During the 19th century, transgender behavior was considered unacceptable in the northern Dakotas. People who presented themselves possessing a gender other than what their anatomy dictated were subject to severe scorn and ridicule. As a result, the discovery of a woman who had successfully passed herself off as a man, and a man who had passed himself off as a woman, created a great stir in the communities where they occurred.

Isabel Gunn was born on the Orkney Islands north of Scotland in the early 1780s. After contracting smallpox, which disfigured her face, she believed that all hope of attracting a suitable husband was lost. Isabel's older brother worked for the Hudson Bay Co. On his return visits home, he told stories of excitement and adventure to his family.

In summer 1806, Gunn disguised herself as a boy, took on the alias of John Fubbister and signed a three-year contract with the Hudson Bay Co. On June 29, she sailed across the Atlantic Ocean into Hudson Bay, and then to the south of James Bay in northeastern Ontario. John Scarth, an HBC employee who was also from Orkney, was on the ship with Gunn. Gunn and Scarth took a boat 80 miles up the Albany River to Fort Albany, an HBC trading post.

Gunn's supervisor was Hugh Heney, who had been a fur-trader involved with Lewis and Clark while they were at Fort Mandan. What Heney and almost all the others at Albany did not know was that John Fubbister was really a woman. Because he shared a cabin with her, Scarth was the only one to discover Gunn's true gender.

On June 22, 1807, Gunn and John Scarth were part of the workforce that made an 1800-mile canoe trip under Heney's supervision. Gunn was four months pregnant when she arrived at Pembina, which HBC management did not know. Gunn was assigned as a cook at the camp.

WDAY logo
listen live
watch live

For the next five months, no one at Pembina knew John Fubbister was a woman. On Dec. 29, 1807, Gunn, feeling very ill, went to the house of Alexander Henry, manager of the North West Company, HBC's rival.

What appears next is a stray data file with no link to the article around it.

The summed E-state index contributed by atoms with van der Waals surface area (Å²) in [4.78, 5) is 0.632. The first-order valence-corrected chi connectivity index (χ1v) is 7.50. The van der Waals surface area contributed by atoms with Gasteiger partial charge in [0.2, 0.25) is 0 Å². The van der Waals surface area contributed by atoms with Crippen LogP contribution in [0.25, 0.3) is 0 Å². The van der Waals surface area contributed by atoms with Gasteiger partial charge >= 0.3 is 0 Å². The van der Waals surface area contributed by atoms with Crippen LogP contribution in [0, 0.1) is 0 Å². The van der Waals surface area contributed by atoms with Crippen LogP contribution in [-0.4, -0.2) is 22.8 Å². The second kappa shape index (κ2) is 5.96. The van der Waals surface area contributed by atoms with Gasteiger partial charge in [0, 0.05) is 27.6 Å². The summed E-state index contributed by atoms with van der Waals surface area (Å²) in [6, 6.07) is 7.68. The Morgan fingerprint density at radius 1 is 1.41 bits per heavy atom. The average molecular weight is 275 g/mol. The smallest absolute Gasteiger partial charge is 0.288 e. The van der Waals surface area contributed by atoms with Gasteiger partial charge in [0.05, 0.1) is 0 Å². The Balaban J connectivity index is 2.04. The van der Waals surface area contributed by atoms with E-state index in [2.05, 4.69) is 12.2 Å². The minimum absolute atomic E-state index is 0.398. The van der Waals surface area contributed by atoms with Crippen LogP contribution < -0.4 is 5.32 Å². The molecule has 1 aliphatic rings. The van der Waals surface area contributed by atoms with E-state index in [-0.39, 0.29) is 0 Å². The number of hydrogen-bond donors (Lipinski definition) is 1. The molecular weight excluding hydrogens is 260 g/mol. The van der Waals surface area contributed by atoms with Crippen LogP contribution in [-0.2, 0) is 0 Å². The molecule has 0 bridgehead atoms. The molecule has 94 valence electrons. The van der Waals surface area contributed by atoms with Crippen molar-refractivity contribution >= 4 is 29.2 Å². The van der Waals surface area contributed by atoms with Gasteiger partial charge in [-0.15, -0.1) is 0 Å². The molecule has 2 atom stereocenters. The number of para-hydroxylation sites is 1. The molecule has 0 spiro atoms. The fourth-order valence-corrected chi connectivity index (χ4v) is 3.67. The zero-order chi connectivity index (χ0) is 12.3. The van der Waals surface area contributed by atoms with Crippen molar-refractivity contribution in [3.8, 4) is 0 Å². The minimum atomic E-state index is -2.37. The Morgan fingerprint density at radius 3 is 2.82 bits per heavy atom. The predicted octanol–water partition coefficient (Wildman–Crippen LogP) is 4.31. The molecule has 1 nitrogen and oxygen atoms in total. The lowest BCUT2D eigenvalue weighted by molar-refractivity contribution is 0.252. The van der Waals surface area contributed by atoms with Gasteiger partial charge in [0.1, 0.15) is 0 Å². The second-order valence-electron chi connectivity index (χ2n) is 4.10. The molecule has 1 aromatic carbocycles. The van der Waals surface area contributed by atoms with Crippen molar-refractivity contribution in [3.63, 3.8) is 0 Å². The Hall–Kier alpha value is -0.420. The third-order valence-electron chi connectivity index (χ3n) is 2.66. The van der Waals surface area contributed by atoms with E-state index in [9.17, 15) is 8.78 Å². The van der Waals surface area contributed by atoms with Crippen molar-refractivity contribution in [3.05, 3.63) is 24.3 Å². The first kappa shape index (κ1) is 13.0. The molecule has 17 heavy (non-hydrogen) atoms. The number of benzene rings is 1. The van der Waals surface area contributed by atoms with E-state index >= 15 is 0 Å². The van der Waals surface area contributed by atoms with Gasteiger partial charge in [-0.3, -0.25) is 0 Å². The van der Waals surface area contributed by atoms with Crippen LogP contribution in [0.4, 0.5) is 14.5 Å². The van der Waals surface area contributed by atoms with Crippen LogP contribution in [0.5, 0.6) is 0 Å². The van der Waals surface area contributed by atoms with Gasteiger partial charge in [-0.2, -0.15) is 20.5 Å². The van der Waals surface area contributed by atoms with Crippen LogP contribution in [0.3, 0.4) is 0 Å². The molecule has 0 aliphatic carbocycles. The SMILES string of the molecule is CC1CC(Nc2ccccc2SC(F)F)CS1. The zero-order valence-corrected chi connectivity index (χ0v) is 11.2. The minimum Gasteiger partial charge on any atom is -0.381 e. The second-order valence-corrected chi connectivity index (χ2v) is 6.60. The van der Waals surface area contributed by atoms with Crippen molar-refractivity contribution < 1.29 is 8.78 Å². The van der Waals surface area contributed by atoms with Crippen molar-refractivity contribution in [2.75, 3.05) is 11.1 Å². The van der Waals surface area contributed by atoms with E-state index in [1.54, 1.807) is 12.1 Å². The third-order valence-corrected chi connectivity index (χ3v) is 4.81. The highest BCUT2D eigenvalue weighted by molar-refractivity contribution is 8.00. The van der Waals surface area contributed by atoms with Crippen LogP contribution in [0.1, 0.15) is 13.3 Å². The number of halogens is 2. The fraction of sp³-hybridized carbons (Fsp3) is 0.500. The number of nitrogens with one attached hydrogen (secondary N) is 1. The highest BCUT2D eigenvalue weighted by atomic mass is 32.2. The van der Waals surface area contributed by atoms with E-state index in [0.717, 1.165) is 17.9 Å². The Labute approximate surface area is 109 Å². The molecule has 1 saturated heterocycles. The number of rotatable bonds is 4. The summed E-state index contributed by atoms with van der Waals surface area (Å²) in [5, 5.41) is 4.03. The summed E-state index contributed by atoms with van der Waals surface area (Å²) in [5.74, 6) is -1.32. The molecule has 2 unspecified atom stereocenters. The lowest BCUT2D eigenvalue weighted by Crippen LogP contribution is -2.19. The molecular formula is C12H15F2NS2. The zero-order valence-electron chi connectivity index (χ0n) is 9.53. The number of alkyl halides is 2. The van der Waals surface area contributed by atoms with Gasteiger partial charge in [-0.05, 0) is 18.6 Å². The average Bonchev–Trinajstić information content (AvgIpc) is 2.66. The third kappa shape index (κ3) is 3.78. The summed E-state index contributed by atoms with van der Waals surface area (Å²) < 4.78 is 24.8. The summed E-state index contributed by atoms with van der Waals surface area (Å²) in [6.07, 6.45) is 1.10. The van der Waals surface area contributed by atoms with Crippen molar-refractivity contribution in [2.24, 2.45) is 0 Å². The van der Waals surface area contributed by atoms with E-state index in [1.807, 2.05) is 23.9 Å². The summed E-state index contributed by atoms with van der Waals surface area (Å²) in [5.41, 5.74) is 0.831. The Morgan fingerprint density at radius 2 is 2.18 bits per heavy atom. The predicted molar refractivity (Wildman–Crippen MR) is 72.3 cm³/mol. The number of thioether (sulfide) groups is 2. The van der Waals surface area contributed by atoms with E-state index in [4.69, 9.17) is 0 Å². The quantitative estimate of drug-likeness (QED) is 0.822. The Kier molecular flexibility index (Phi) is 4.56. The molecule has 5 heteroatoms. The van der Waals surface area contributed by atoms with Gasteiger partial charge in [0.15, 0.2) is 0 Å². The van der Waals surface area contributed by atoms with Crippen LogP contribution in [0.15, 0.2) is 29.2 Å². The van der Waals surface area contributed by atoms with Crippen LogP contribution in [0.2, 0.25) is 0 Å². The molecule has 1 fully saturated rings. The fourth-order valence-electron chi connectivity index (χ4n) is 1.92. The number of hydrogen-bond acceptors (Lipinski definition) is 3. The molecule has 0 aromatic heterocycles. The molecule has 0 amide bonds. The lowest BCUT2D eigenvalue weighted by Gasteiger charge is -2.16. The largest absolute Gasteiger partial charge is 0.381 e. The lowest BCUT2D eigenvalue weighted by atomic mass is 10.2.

It was here that Gunn gave birth to James Scarth, the first white child born in what is now North Dakota. Gunn and the baby remained at a cabin in Pembina until May 1808, when the two were sent back to Albany. On Sept. 14, 1809, HBC discharged Isabel, stating, "We cannot think of keeping this woman any longer, as she is of a bad character and has not answered the intentions for which she was detained." On Sept. 20, Gunn and James were sent back to Orkney. Gunn died in poverty on Nov. 7, 1861. On April 19, 2001, the hourlong Canadian documentary, "The Orkney Lad: The Story of Isabel Gunn," starring Michelle Hart, was presented on television.

Mrs. Nash, first name unknown, was an excellent baker, midwife and seamstress who became Libbie Custer's favorite laundress. What Col. George Custer's wife did not know was that Nash was really a man. She was married at least three times during her acquaintance with Libbie, but no one other than her husbands was certain of her true gender. People learned the truth after she died in 1878.

Nothing is known about the early life of Nash. She claimed she was from Mexico and had two children. In 1866, she got a job doing laundry for the U.S. Army during Reconstruction. To earn extra income, she tailored officer's uniforms and "built a reputation as a dependable mid-wife [and] few births occurred at the post without her expert help."

Not noted for external beauty, there were a number of attributes that made Nash an apparent good catch. She was reputed to be an excellent cook, kept a neat and tidy house, was industrious and had her own source of income.

She became Mrs. Nash in 1872 when she married Sgt. James Nash, the personal servant to Libbie's brother-in-law, Capt. Tom Custer. In March 1873, the 7th Cavalry was ordered to Dakota Territory. The Nashes arrived at Fort Rice on June 10 to rejoin the rest of the 7th, and were then transferred to Fort Abraham Lincoln on Sept. 21. When the couple first arrived at Fort Lincoln, they seemed happy attending military balls and other social functions. "Then, unexpectedly, (James) Nash stole his wife's savings and deserted her." Mrs. Nash was then pursued by Corp. John Noonan, and the two were married later that year.

In fall 1878, Noonan was sent out on patrol in pursuit of some rebellious Indians. Mrs. Nash fell ill. When her condition became worse, she called for a priest and instructed her friends that she wanted to be buried as she was, without the normal preparation for burial. When Nash died on Nov. 4, her closest friends decided to show her proper respect by cleaning her up. They removed her clothing and discovered Nash was a man.

When Noonan returned, he was teased by many of the other soldiers. Not only had he lost the person he loved, he was humiliated. To get away, Noonan fled the fort and cleaned stables south of Fort Lincoln. On Nov. 28, a reporter for the Bismarck Tribune located him. Noonan insisted that "he didn't know his wife was a man. He said they had been trying very hard to have a baby." Two days later, Noonan shot himself.